If your company’s objective is to thrive through business-to- business (B2B) transactions, then it seems inevitable that you need to create slide decks at some point. Whether reporting on business results or seeking to solicit new work, or introducing a new product or service, fluency in Microsoft PowerPoint® seems increasingly important.
Although not news to veteran executives, PowerPoint is today’s predominant language of business reporting and selling. In the late 1980s and 1990s, reports were written in thorough narrative, either on the typewriter or with a word processor. Over the past 2 decades, we’ve moved from complete reporting and comprehensive chronicle towards a preferred form of cryptic text, with graphically heavy messaging that B2B executives are used to seeing today. In other words, everything is written with an executive summary mindset. This means bullet points rather than sentences, graphs rather than explanation, and the ubiquitous shorthand of messages and recommendations in a form that is easy to swallow quickly and comprehend.
From the tone of my description, readers might be led to believe that I’m not in favor of this development. PowerPoint is extraordinarily useful for many scenarios, including the reporting of study results and the presentation of your business or products to the uninitiated. PowerPoint is also a wonderful vehicle for use on websites end and exhibit hall displays. I work with several organizations that rely heavily on slide decks to communicate with their customers. This is neither inappropriate or inefficient. Rather, my point is that the writing and development of PowerPoint slide decks require a different mindset than completing a fuller narrative description of the reporting. This mix of text, statistics, and graphics must be composed in a manner that emphasizes brevity, comprehension, and engagement.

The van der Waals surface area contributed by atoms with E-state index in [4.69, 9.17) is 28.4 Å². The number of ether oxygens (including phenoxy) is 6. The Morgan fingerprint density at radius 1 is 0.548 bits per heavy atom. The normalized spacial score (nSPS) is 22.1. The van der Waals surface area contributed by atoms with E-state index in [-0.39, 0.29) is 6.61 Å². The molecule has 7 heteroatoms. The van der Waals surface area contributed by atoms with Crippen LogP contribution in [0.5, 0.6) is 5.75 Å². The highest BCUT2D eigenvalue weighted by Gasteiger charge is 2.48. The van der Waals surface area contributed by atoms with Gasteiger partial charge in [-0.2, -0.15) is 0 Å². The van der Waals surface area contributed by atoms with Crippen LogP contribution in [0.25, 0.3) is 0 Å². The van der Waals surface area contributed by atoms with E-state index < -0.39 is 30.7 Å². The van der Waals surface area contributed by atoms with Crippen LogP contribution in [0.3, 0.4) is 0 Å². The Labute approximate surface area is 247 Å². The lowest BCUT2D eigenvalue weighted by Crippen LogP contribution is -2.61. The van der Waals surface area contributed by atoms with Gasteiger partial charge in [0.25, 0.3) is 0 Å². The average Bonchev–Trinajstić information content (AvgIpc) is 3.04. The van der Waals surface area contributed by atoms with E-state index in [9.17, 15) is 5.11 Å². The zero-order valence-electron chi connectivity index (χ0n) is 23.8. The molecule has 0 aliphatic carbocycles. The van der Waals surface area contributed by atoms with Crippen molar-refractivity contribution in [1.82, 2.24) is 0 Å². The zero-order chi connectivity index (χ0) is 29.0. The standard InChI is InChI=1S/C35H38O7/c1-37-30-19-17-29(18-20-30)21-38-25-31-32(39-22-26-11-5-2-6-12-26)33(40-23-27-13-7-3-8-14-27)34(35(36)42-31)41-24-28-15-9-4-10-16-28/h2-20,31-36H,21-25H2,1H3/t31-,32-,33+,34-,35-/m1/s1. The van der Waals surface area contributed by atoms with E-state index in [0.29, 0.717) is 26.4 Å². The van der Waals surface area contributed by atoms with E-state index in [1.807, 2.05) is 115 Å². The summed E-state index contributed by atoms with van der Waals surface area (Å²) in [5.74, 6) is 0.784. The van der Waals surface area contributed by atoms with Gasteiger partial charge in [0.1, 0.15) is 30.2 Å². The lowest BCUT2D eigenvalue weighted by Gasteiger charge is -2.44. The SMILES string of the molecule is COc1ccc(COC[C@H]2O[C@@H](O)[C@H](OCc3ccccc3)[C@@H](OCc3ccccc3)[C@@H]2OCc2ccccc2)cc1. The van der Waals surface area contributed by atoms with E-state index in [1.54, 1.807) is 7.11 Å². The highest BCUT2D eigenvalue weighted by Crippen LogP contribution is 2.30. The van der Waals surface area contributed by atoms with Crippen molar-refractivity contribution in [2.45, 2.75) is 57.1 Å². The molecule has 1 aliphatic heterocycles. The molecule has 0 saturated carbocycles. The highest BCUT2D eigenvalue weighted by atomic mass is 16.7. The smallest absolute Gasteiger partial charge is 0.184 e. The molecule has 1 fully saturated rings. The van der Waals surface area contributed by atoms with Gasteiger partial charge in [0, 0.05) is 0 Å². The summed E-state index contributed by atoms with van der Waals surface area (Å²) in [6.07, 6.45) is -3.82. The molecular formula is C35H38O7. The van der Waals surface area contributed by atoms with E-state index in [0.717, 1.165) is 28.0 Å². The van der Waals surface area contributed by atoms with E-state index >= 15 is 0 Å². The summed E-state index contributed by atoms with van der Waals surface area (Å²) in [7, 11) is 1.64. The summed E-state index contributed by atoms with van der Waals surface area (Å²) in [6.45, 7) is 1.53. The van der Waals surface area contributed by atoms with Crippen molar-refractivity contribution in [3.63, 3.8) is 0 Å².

It has taken me many years to develop a fuller appreciation of these elements in their correct proportion to optimize the power and effectiveness of the PowerPoint-generated slide deck. And I have not even touched upon the graphic design skill necessary to properly bring all the elements together. In fact, I regularly employ a graphic artist to achieve what I cannot; these skills cannot be underemphasized. In addition, I do not claim to have great mastery over the capabilities of PowerPoint, as this is rather unnecessary: With all messaging vehicles today—not including emoji-only transmissions—the concept starts with words and how the ideas they relate are gleaned by the reader or viewer.
In the last 20 years, I’ve probably helped develop a hundred slide decks for a slew of uses, including video scripts, B2B presentations, business and financial planning, and study result summaries. It’s not all that difficult, but it does require broad experience to identify the optimal balance of text and images, brevity of language, and identification of key takeaways that drive the benefits of Powerpoint.
Contact me at email@example.com to learn more or for help in creating your own presentation in the language of Powerpoint.